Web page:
Etymology
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vote (v.)
1550s, "give a vote to;" 1560s, "enact or establish by vote,"; see vote (n.). Earlier it meant "to vow" to do something (mid-15c.). Related: Voted; voting.
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vote (n.)
mid-15c., "formal expression of one's wish or choice with regard to a proposal, candidate, etc.," from Latin votum "a vow, wish, promise to a god, solemn pledge, dedication," noun use of neuter of votus, past participle of vovere "to promise, dedicate" (see vow (n.)). Meaning "totality of voters of a certain class or type" is from 1888.
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voter (n.)
1570s, agent noun from vote (v.).
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revote (v.)

also re-vote, "to vote again or a second time," by 1865, from re- "back, again" + vote (v.). Related: Revoted; revoting.

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outvote (v.)

also out-vote, "exceed in the number of votes given, defeat by a greater number of votes," 1640s," from out- + vote (v.). Related: Outvoted; outvoting.

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psephology (n.)

"the study of voting and elections," 1952, from Greek psēphizein "to vote" (properly "to vote with pebbles," from psēphos "pebble;" see psephocracy) + -logy.

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psephocracy (n.)

"government formed by election by ballot," by 1966, from Greek psēphizein "to vote" (properly "to vote with pebbles"), from psēphos "pebble, small stone," especially as used for counting and calculating (a word of uncertain origin, perhaps related to psammos "sand"), + -cracy "rule or government by."

The common method of voting in Greek cities was by dropping pebbles in different marked urns, and thus the word for "pebble" figures largely in the ancient Greek vocabulary of democracy (e.g. isopsēphos "having an equal vote"). Also a psēphados was "a juggler." Related: Psephocrat; psephocratic.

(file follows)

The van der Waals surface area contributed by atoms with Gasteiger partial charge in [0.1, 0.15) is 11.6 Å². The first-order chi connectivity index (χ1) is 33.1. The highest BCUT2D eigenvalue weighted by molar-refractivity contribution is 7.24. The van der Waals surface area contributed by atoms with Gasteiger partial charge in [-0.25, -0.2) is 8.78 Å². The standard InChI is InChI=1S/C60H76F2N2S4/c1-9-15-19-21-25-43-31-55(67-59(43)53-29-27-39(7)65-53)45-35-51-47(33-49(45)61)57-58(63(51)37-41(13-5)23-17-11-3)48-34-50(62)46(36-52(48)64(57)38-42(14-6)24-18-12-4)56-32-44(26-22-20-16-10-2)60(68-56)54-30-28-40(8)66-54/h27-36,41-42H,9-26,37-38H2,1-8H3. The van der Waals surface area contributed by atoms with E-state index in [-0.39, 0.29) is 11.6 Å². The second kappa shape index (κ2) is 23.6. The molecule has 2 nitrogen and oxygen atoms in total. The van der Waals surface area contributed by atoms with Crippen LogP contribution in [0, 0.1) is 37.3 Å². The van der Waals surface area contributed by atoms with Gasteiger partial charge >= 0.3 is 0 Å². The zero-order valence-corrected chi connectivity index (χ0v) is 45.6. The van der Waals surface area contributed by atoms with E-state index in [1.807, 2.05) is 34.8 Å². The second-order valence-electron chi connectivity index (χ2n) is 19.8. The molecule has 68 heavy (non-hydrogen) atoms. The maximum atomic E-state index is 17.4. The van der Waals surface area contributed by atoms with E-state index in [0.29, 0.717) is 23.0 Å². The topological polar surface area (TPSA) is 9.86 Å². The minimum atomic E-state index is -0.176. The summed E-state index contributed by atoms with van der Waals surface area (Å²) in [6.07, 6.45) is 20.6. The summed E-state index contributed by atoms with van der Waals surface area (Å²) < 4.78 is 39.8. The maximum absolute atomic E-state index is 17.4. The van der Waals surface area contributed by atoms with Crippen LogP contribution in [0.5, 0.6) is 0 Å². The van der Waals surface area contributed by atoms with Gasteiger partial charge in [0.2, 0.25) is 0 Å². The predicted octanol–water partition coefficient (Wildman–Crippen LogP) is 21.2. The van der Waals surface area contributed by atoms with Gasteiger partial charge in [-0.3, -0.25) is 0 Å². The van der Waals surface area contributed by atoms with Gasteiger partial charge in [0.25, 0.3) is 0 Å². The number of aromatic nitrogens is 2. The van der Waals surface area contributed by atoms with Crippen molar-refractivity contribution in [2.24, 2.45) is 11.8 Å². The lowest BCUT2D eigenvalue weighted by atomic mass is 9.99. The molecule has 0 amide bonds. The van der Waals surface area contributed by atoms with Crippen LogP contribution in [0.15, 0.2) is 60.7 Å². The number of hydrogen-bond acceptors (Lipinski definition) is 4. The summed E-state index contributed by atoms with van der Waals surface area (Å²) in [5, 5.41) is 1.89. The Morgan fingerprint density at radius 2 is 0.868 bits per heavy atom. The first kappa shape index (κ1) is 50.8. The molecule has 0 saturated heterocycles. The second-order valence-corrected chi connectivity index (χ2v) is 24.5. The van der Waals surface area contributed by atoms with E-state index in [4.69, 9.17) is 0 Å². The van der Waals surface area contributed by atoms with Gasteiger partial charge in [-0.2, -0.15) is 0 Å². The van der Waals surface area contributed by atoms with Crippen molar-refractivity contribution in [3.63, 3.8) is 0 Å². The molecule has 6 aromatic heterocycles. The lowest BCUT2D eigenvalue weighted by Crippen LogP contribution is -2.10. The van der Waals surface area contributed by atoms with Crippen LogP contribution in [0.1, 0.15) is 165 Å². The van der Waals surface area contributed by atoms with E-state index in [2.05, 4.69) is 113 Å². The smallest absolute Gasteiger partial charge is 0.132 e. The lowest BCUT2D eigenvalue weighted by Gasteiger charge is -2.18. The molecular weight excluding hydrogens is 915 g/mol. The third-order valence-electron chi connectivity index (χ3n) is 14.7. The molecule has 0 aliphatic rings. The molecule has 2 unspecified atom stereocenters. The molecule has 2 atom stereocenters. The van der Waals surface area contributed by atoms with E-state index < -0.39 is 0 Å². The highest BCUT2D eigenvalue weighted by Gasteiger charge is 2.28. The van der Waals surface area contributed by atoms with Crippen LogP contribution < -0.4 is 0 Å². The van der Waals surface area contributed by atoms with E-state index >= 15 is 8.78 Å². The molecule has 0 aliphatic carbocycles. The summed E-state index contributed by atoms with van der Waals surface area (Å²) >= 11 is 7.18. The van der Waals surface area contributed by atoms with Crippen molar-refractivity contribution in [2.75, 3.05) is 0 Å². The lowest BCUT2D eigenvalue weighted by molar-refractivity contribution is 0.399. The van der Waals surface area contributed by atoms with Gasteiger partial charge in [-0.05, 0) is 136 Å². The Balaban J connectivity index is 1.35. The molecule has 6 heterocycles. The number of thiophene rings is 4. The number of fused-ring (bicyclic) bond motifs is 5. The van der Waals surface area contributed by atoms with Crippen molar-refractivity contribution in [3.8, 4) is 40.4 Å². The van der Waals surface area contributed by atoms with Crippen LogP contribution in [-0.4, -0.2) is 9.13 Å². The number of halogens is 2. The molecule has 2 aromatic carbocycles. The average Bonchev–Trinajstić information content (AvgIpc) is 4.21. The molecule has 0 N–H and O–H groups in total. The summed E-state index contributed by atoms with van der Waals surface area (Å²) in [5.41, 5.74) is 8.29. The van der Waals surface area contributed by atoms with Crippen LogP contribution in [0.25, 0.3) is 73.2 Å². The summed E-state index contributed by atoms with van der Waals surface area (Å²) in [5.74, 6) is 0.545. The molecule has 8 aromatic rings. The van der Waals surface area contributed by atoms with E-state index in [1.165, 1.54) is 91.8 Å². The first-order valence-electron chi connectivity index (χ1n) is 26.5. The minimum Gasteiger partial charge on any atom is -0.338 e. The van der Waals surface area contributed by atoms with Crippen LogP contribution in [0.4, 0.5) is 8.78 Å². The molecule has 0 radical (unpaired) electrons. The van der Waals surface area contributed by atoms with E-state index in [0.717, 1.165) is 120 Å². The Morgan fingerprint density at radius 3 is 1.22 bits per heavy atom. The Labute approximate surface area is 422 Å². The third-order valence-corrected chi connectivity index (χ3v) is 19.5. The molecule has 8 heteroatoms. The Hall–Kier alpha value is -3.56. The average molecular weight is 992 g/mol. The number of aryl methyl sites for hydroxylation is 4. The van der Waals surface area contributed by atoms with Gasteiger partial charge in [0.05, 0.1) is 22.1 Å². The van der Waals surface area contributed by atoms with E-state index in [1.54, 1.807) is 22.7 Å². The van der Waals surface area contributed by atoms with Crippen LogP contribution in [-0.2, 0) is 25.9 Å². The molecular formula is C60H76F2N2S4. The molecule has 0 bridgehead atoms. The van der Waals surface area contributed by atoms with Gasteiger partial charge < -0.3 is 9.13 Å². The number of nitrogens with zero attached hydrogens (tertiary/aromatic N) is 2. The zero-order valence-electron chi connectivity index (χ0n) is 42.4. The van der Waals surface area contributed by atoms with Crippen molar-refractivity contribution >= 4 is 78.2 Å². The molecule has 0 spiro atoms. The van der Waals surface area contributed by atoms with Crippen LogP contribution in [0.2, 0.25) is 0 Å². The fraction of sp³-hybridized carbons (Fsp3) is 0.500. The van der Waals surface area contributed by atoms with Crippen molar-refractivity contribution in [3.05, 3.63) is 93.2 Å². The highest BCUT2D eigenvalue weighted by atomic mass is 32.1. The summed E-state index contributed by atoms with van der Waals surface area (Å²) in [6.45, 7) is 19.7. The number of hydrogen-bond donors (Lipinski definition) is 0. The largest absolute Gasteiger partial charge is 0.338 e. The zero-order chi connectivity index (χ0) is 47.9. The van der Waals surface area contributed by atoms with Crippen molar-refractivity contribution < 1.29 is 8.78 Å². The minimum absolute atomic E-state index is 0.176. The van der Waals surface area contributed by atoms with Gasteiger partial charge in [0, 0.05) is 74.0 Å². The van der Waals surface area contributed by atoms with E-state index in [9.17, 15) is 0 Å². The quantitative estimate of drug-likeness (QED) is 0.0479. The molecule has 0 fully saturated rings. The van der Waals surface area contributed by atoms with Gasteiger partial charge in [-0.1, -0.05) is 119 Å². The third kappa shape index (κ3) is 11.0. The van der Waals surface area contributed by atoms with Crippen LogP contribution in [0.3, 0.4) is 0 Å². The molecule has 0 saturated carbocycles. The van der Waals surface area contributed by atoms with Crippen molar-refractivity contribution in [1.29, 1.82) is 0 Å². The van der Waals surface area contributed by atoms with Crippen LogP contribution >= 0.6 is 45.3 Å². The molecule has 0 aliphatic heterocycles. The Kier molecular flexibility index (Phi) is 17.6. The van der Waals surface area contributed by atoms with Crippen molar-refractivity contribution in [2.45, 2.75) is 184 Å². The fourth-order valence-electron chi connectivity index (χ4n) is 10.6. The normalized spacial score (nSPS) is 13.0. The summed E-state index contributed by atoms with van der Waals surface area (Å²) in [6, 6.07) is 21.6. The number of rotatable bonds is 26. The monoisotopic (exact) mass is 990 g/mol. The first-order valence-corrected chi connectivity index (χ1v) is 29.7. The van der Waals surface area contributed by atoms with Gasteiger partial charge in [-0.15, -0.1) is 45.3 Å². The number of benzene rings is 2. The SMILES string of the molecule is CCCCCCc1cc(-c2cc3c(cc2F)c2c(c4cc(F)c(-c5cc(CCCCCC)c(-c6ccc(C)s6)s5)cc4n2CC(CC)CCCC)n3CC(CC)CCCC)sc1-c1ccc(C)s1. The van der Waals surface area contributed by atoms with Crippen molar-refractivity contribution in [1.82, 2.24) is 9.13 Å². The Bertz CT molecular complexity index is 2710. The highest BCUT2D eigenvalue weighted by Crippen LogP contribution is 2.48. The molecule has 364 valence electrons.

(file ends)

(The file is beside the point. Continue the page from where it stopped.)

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suffrage (n.)

late 14c., "intercessory prayers or pleas on behalf of another," from Old French sofrage "plea, intercession" (13c.) and directly from Medieval Latin suffragium, from Latin suffragium "support, ballot, vote; right of voting; a voting tablet," from suffragari "lend support, vote for someone," conjectured to be a compound of sub "under" (see sub-) + fragor "crash, din, shouts (as of approval)," related to frangere "to break" (from PIE root *bhreg- "to break"). On another theory (Watkins, etc.) the second element is frangere itself and the notion is "use a broken piece of tile as a ballot" (compare ostracism).

The meaning "a vote for or against anything" is from 1530s. The meaning "political right to vote" in English is first found in the U.S. Constitution, 1787.

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ballot (v.)
1540s, "to vote by secret method" (such as ballot balls), from ballot (n.). Related: Balloted; balloting.
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pill (v.1)

1736, "to dose on pills," from pill (n.). From 1882 as "to form into pills." In club slang, "to reject by vote, blackball" (1855). Related: Pilled; pilling.

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